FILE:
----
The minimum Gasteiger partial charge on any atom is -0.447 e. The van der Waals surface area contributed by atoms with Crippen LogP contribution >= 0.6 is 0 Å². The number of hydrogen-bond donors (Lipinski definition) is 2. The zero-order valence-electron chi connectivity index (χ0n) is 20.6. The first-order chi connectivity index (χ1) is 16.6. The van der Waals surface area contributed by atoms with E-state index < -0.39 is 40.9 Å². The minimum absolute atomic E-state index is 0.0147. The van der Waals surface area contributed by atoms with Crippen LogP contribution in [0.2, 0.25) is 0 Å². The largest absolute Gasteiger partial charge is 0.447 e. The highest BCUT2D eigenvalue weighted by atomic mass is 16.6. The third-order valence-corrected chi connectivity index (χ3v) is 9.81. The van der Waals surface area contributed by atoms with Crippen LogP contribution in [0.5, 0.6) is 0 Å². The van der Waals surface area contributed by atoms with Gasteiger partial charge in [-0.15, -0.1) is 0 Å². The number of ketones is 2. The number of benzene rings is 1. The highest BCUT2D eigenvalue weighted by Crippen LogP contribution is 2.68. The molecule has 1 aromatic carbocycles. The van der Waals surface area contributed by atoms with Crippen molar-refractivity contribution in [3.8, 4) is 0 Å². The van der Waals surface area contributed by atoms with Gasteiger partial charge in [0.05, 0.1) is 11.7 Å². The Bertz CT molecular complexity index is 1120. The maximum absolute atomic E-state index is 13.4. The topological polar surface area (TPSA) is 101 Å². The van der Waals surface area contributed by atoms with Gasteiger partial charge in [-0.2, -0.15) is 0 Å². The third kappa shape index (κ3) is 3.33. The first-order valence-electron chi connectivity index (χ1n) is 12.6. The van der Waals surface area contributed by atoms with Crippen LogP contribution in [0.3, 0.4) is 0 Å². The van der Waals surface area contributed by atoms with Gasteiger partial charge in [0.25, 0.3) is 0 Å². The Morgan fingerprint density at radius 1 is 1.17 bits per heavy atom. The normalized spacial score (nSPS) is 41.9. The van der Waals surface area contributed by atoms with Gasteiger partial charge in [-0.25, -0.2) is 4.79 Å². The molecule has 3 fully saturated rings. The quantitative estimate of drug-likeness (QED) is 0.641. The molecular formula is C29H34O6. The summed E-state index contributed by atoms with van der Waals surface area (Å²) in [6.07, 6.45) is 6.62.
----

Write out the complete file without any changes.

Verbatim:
The minimum Gasteiger partial charge on any atom is -0.447 e. The van der Waals surface area contributed by atoms with Crippen LogP contribution >= 0.6 is 0 Å². The number of hydrogen-bond donors (Lipinski definition) is 2. The zero-order valence-electron chi connectivity index (χ0n) is 20.6. The first-order chi connectivity index (χ1) is 16.6. The van der Waals surface area contributed by atoms with E-state index < -0.39 is 40.9 Å². The minimum absolute atomic E-state index is 0.0147. The van der Waals surface area contributed by atoms with Crippen LogP contribution in [0.2, 0.25) is 0 Å². The largest absolute Gasteiger partial charge is 0.447 e. The highest BCUT2D eigenvalue weighted by atomic mass is 16.6. The third-order valence-corrected chi connectivity index (χ3v) is 9.81. The van der Waals surface area contributed by atoms with Crippen LogP contribution in [0.5, 0.6) is 0 Å². The van der Waals surface area contributed by atoms with Gasteiger partial charge in [-0.15, -0.1) is 0 Å². The number of ketones is 2. The number of benzene rings is 1. The highest BCUT2D eigenvalue weighted by Crippen LogP contribution is 2.68. The molecule has 1 aromatic carbocycles. The van der Waals surface area contributed by atoms with Crippen molar-refractivity contribution in [3.8, 4) is 0 Å². The van der Waals surface area contributed by atoms with Gasteiger partial charge in [0.05, 0.1) is 11.7 Å². The Bertz CT molecular complexity index is 1120. The maximum absolute atomic E-state index is 13.4. The topological polar surface area (TPSA) is 101 Å². The van der Waals surface area contributed by atoms with Gasteiger partial charge in [-0.2, -0.15) is 0 Å². The third kappa shape index (κ3) is 3.33. The first-order valence-electron chi connectivity index (χ1n) is 12.6. The van der Waals surface area contributed by atoms with Crippen LogP contribution in [0.3, 0.4) is 0 Å². The van der Waals surface area contributed by atoms with Gasteiger partial charge in [0.25, 0.3) is 0 Å². The Morgan fingerprint density at radius 1 is 1.17 bits per heavy atom. The normalized spacial score (nSPS) is 41.9. The van der Waals surface area contributed by atoms with Gasteiger partial charge in [-0.25, -0.2) is 4.79 Å². The molecule has 3 fully saturated rings. The quantitative estimate of drug-likeness (QED) is 0.641. The molecular formula is C29H34O6. The summed E-state index contributed by atoms with van der Waals surface area (Å²) in [6.07, 6.45) is 6.62.